SYDNEY, AUSTRALIA - AUGUST 23: NRL CEO Todd Greenberg speaks to the media during a NRL Media opportunity in recognition of the NRL becoming the first national sporting organisation to reach 'Elevate' status, at Rugby League Central on August 23, 2018 in Sydney, Australia. (Photo by Matt King/Getty Images)

It was a very different world just last month when the NRL’s chief executives were locked in discussions in Los Angeles with media powerbroker Lachlan Murdoch.

Successful broadcast negotiations would have stamped the seal of approval on the NRL’s long-planned expansion. The foundation for a second Brisbane team’s entry into the league in 2023 had already been laid and bidders were beginning to form an orderly queue.

But now derby night at Suncorp Stadium seems a world away as the competition scrambles to survive the COVID-19 pandemic.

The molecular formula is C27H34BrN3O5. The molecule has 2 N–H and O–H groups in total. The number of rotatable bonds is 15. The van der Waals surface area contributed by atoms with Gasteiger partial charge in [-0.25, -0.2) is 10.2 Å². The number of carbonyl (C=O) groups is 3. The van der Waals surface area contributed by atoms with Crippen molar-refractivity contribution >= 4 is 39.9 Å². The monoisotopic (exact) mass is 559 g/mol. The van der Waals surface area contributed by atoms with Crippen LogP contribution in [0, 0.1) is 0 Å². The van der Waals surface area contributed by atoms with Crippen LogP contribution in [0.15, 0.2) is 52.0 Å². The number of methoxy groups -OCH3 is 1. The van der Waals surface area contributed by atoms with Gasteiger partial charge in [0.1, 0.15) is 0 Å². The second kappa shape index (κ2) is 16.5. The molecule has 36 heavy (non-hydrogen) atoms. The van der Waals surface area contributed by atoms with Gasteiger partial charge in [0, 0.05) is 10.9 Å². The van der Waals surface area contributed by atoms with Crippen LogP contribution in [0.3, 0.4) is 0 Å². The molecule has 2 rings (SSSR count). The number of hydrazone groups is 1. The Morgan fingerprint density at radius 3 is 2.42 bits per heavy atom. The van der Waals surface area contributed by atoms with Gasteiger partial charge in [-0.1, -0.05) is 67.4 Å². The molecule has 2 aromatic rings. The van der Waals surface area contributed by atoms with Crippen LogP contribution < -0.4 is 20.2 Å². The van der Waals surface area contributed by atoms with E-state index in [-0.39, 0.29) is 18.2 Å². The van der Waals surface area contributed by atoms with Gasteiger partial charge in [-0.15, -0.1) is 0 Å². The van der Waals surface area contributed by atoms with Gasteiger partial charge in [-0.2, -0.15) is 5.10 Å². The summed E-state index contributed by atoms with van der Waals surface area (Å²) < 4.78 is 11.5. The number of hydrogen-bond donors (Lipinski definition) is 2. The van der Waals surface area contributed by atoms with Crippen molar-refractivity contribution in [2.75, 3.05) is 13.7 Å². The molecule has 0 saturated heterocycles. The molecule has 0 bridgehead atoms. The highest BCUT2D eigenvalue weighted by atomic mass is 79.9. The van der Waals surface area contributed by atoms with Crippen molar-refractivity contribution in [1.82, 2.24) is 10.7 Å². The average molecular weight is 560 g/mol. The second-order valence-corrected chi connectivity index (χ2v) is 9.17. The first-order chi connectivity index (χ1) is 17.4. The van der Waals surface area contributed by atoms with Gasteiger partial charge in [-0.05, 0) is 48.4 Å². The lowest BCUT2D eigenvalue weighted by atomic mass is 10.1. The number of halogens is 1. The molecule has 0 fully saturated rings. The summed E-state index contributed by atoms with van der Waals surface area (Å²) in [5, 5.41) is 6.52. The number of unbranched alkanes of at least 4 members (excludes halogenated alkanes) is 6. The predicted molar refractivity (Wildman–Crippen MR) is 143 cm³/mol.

A five-year recovery period from the virus could be on the cards when and if businesses around the world start picking up the pieces.

The NRL itself is yet to comment as they look to kick-off Round 3 on Thursday night as one of the sole active sports leagues on the planet.

But privately, many inside the NRL’s offices are resigned to expansion in 2023 being a non-starter, according toΒ The Sydney Morning Herald.

Attention now turns to bracing for the impact of a potentially interrupted – and even abandoned – season and the long-term viability of its existing 16 clubs.

When and where expansion happens in the competition are questions not to be entertained by the NRL for at least the next few months.

In a month of long weeks, Thursday night at GIO Stadium seems an age away still at best.